| Read Time: 2 minutes | Insurance Claims
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Insurance companies are often quick to offer a settlement after an accident. It may be tempting to take a fast settlement offer so you can put the whole incident behind you. Still, there are several things you should consider before you accept a settlement offer from an insurance company without speaking with a lawyer.

Understand the Offer 

Of course, the goal of an insurance company is to make any settlement they have to pay out as low as possible. Therefore, they will make a low initial offer, hoping the claimant will jump on it quickly and there will be no negotiations. 

As a claimant, it’s critical you understand the full extent of the damages you’ve suffered, including medical expenses, lost wages, property damage, pain and suffering, and any future expenses you may incur that are related to the accident. 

Assessment of Liability

Determining liability is essential in settlement negotiations. If the insurance company is offering a settlement, they may be attempting to avoid a bigger payout later. The right attorney can help you assess the strength of your case and determine if any settlement offer made is fair. 

Legal Expertise

Laws and insurance policies concerning matters of personal injury claims are complex and vary by jurisdiction. A personal injury attorney is specially trained to handle these kinds of complexities that a layperson likely won’t fully understand. 

Evaluation of Damages

It takes an expert to determine the full extent of your damages. A lawyer can help you gather the necessary evidence and assess the value of your claim, taking into consideration both monetary and non-monetary damages, including things like future medical costs, which may not be immediately apparent. 

Statute of Limitations

There are time limits to file a lawsuit, known as the statute of limitations. If you accept an offer without legal advice and later discover additional damages, you may not be able to pursue further compensation. 

Currently, the statute of limitations for auto accidents in Florida is four years from the date of injury.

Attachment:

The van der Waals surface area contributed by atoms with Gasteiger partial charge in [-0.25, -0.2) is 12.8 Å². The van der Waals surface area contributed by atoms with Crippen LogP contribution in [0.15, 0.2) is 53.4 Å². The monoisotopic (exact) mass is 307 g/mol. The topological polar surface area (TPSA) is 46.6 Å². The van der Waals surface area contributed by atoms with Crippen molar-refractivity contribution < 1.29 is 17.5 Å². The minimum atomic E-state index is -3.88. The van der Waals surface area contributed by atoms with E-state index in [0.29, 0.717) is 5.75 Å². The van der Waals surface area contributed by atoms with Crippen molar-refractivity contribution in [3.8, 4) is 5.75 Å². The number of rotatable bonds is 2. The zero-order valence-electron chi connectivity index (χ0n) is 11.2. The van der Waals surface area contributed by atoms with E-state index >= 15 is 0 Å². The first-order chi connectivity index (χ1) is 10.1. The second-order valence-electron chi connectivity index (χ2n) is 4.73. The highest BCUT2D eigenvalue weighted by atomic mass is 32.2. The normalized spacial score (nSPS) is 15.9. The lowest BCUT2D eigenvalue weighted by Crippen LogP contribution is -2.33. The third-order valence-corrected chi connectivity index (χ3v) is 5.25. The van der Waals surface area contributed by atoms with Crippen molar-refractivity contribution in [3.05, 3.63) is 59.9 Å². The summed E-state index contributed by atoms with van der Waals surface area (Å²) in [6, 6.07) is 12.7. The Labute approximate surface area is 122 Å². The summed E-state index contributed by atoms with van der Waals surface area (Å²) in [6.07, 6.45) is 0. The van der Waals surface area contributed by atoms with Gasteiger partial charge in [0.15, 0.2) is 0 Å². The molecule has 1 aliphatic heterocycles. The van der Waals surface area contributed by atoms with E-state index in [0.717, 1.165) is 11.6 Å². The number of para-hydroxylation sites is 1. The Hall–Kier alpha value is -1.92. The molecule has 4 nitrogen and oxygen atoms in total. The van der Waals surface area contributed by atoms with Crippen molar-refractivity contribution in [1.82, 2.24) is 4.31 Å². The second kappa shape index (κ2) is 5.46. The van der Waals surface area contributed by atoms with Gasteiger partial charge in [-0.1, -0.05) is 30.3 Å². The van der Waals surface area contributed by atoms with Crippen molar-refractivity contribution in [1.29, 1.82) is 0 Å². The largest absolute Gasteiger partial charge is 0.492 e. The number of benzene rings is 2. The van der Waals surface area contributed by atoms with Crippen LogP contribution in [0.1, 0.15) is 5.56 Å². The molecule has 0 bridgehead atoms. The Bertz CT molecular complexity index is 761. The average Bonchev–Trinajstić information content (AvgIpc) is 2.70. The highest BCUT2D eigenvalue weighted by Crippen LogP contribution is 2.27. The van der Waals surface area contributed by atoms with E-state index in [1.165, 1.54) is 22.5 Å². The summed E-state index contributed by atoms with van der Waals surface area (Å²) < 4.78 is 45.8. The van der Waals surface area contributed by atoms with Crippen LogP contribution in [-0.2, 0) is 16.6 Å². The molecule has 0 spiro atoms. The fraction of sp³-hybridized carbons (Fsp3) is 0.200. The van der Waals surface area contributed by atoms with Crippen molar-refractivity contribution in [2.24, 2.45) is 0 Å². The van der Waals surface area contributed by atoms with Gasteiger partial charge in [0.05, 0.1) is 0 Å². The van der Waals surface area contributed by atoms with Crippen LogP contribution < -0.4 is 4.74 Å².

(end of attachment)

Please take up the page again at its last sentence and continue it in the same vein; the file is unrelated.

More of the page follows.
Potential Litigation

If negotiations between you and the insurance company break down, you may need to file a lawsuit. Having an attorney involved from the beginning can better position you should litigation become necessary. 

Legal Protections

An attorney can make sure that your rights are protected throughout the process. They can advise you on what information to provide, what information not to disclose, and how to navigate the complex process of settling a claim. 

Contact a Florida Car Accident Lawyer

It may seem convenient to accept a settlement from an insurance company without consulting an attorney, but this can put you at a disadvantage. Insurance companies have professionals who handle their negotiations. As a layperson, you need an expert on your side who will protect your interests and maximize your compensation. 

Seeking the advice of a lawyer if you have been in an accident is essential. Though Florida is a no-fault state, you may be entitled to bring a personal injury claim against the responsible parties. 

Our legal team has over 40 years of experience seeking justice for our clients who have been the victims of car accidents. Our attorneys have sought and won millions of dollars for our injured clients. Don’t allow your health and legal rights to go unaddressed after a car accident. 

Call 850-601-1111 to schedule a complimentary consultation with no obligations. This consultation will help you explore your legal options. Let us help you fight for fair compensation.

Author Photo

Mark continued his studies at Florida State University College of Law, graduating cum laude in 2008. While in law school, Mark was a member of the Journal of Land Use & Environmental Law and the Journal of Transnational Law & Policy, as well as a certified legal intern with the FSU Public Interest Law Center, where he assisted low-income clients with a wide range of family law issues. He also served as a law clerk intern to The Honorable L. Clayton Roberts of Florida’s First District Court of Appeal.

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